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Orchard City working on tiny home regulations

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The Orchard City Board of Trustees had a full agenda to cover at tits work session on Oct. 3. To start, it discussed briefly the marijuana ordinance which will allow 12 plants per resident. The first reading will be at the regular meeting Oct. 10.

After several months, trustees wrapped up Steve Kehmeier's tap relocation proposal. The town does not plan to take over his pipe, as he proposed previously. Several trustees also wanted to "put a timeline" on finishing the relocation project. Town administrator Melissa Oelke reminded the board that since Kehmeier is paying for the relocation he needs to initiate the process. They finally settled on approving his proposal at the regular meeting and suggested he have the relocation complete by June 30, 2019.

Bruce Stanley, building inspector, then made a presentation on tiny home regulations and building permit fees for fencing. Currently the town has no regulations regarding tiny homes. Current codes from 2006 have certain requirements that may limit many tiny home designs. One relates to stairwells. Essentially, the town is looking at adopting 2018 regulations that have an appendix regarding tiny homes.

Another hot topic was whether to allow tiny homes on wheels, or THOW.

Stanley proposed to not allow THOW because it "starts to look like a gypsy camp." Instead, he prefers regulations on tiny homes built on foundation.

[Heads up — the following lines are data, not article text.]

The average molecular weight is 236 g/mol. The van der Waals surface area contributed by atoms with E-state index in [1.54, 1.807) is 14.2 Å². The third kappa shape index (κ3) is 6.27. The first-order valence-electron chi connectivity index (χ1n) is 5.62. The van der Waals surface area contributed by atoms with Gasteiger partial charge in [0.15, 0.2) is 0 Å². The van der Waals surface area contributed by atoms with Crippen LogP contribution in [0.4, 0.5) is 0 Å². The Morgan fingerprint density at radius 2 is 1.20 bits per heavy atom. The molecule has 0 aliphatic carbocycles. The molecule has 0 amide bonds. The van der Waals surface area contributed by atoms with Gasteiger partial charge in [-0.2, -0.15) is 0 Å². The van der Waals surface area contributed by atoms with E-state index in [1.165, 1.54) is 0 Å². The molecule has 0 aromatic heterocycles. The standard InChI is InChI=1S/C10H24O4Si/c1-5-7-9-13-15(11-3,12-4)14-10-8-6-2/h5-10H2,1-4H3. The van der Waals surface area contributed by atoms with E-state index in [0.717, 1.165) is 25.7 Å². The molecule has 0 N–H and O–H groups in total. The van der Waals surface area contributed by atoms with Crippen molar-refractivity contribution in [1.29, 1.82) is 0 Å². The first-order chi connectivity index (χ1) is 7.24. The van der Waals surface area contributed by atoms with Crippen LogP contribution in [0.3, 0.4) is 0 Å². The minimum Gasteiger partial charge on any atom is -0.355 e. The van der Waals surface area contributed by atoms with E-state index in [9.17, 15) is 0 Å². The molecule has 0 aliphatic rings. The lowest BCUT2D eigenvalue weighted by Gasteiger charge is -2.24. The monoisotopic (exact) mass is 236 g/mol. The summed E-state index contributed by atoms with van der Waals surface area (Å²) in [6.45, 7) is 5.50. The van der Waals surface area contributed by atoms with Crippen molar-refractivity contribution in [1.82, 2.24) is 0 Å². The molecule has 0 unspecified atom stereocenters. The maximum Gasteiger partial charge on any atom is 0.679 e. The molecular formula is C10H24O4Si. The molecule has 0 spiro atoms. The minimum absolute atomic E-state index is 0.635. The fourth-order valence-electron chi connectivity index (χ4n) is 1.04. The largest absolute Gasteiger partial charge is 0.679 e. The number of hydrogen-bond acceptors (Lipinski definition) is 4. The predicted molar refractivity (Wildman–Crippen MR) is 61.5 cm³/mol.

Several trustees had concerns, such as whether tiny homes degrade property value, and wanted to know the history of other towns with handling tiny homes.

Stanley plans to do more research and the discussion will continue at the next work session in November.

Next, Stanley presented several ways to determine a building permit fee for eight foot or higher fences. Various methods include estimating the materials, doubling that and then using a sliding scale, using a predetermined chart or just charging a flat fee.

The town mainly needs to cover the time for Stanley to inspect the fence. Thus, discussion leaned more toward a flat fee.

The biggest agenda item was the discussion on municipal code changes. Current codes are from 2005. Essentially, Oelke plans to go through the codes and present them to the board, versus the committee going through line by line.

From the overall discussion, the need to visit RV regulations, specifically on single RVs parked on a property, became clear. This topic will be on the next work session.

The next regular meeting will be Oct. 10 at 7 p.m. All meetings are held at the Orchard City Town Hall at 9661 2100 Road in Austin.

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Orchard City, tiny houses
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